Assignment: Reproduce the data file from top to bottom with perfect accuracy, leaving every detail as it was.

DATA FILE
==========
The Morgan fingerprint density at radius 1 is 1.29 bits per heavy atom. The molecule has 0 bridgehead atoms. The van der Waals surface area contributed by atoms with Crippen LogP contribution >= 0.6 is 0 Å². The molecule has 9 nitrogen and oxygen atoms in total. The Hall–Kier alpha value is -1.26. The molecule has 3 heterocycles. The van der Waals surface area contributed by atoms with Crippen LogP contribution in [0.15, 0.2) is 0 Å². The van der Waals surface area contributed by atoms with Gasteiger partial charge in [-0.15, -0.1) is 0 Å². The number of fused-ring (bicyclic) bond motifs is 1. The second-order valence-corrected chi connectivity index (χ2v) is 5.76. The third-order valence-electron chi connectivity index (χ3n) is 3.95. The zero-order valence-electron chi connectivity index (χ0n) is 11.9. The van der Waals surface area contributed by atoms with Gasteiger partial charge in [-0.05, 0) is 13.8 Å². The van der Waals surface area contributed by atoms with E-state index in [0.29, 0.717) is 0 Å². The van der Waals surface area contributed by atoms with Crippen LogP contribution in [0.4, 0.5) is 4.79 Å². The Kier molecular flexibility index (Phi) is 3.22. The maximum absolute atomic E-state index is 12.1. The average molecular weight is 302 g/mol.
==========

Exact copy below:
The Morgan fingerprint density at radius 1 is 1.29 bits per heavy atom. The molecule has 0 bridgehead atoms. The van der Waals surface area contributed by atoms with Crippen LogP contribution >= 0.6 is 0 Å². The molecule has 9 nitrogen and oxygen atoms in total. The Hall–Kier alpha value is -1.26. The molecule has 3 heterocycles. The van der Waals surface area contributed by atoms with Crippen LogP contribution in [0.15, 0.2) is 0 Å². The van der Waals surface area contributed by atoms with Gasteiger partial charge in [-0.15, -0.1) is 0 Å². The number of fused-ring (bicyclic) bond motifs is 1. The second-order valence-corrected chi connectivity index (χ2v) is 5.76. The third-order valence-electron chi connectivity index (χ3n) is 3.95. The zero-order valence-electron chi connectivity index (χ0n) is 11.9. The van der Waals surface area contributed by atoms with Gasteiger partial charge in [-0.05, 0) is 13.8 Å². The van der Waals surface area contributed by atoms with E-state index in [0.29, 0.717) is 0 Å². The van der Waals surface area contributed by atoms with Crippen LogP contribution in [0.4, 0.5) is 4.79 Å². The Kier molecular flexibility index (Phi) is 3.22. The maximum absolute atomic E-state index is 12.1. The average molecular weight is 302 g/mol.